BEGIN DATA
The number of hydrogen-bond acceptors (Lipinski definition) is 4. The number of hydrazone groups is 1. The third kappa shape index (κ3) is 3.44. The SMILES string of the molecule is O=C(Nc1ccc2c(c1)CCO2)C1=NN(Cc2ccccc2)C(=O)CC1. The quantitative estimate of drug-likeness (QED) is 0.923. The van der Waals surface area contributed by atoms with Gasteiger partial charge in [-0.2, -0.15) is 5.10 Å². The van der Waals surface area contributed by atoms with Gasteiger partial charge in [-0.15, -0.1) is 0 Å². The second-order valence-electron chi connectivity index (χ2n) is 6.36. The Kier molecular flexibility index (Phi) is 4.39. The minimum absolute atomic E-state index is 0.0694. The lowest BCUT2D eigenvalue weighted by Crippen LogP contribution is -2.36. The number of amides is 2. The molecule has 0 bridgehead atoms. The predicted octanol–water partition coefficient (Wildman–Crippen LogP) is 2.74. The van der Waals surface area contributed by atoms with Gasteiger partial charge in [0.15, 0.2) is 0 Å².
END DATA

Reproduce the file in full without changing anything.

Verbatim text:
The number of hydrogen-bond acceptors (Lipinski definition) is 4. The number of hydrazone groups is 1. The third kappa shape index (κ3) is 3.44. The SMILES string of the molecule is O=C(Nc1ccc2c(c1)CCO2)C1=NN(Cc2ccccc2)C(=O)CC1. The quantitative estimate of drug-likeness (QED) is 0.923. The van der Waals surface area contributed by atoms with Gasteiger partial charge in [-0.2, -0.15) is 5.10 Å². The van der Waals surface area contributed by atoms with Gasteiger partial charge in [-0.15, -0.1) is 0 Å². The second-order valence-electron chi connectivity index (χ2n) is 6.36. The Kier molecular flexibility index (Phi) is 4.39. The minimum absolute atomic E-state index is 0.0694. The lowest BCUT2D eigenvalue weighted by Crippen LogP contribution is -2.36. The number of amides is 2. The molecule has 0 bridgehead atoms. The predicted octanol–water partition coefficient (Wildman–Crippen LogP) is 2.74. The van der Waals surface area contributed by atoms with Gasteiger partial charge in [0.15, 0.2) is 0 Å².